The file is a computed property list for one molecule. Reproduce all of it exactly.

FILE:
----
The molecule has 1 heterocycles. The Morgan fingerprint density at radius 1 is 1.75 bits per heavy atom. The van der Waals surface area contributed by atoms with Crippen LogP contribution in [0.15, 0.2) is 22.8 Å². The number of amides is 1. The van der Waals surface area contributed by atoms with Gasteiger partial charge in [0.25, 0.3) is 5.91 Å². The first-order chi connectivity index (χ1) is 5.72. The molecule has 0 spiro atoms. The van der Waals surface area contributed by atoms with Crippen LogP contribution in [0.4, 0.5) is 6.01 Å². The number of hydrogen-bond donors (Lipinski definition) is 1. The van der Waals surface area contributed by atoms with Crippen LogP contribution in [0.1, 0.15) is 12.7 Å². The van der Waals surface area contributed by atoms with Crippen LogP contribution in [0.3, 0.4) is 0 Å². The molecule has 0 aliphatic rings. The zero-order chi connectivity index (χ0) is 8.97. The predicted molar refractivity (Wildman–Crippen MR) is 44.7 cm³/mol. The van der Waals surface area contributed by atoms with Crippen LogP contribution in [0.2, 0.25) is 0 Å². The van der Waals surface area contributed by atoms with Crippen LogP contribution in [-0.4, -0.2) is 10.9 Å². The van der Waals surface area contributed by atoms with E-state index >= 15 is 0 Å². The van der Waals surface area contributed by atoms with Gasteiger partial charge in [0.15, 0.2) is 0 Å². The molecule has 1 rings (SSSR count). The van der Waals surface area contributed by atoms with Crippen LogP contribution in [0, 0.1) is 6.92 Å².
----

The molecule has 1 heterocycles. The Morgan fingerprint density at radius 1 is 1.75 bits per heavy atom. The van der Waals surface area contributed by atoms with Crippen LogP contribution in [0.15, 0.2) is 22.8 Å². The number of amides is 1. The van der Waals surface area contributed by atoms with Gasteiger partial charge in [0.25, 0.3) is 5.91 Å². The first-order chi connectivity index (χ1) is 5.72. The molecule has 0 spiro atoms. The van der Waals surface area contributed by atoms with Crippen LogP contribution in [0.4, 0.5) is 6.01 Å². The number of hydrogen-bond donors (Lipinski definition) is 1. The van der Waals surface area contributed by atoms with Crippen LogP contribution in [0.1, 0.15) is 12.7 Å². The van der Waals surface area contributed by atoms with Crippen LogP contribution in [0.3, 0.4) is 0 Å². The molecule has 0 aliphatic rings. The zero-order chi connectivity index (χ0) is 8.97. The predicted molar refractivity (Wildman–Crippen MR) is 44.7 cm³/mol. The van der Waals surface area contributed by atoms with Crippen LogP contribution in [0.2, 0.25) is 0 Å². The van der Waals surface area contributed by atoms with Crippen LogP contribution in [-0.4, -0.2) is 10.9 Å². The van der Waals surface area contributed by atoms with E-state index >= 15 is 0 Å². The van der Waals surface area contributed by atoms with Gasteiger partial charge in [0.15, 0.2) is 0 Å². The molecule has 1 rings (SSSR count). The van der Waals surface area contributed by atoms with Crippen LogP contribution in [0, 0.1) is 6.92 Å².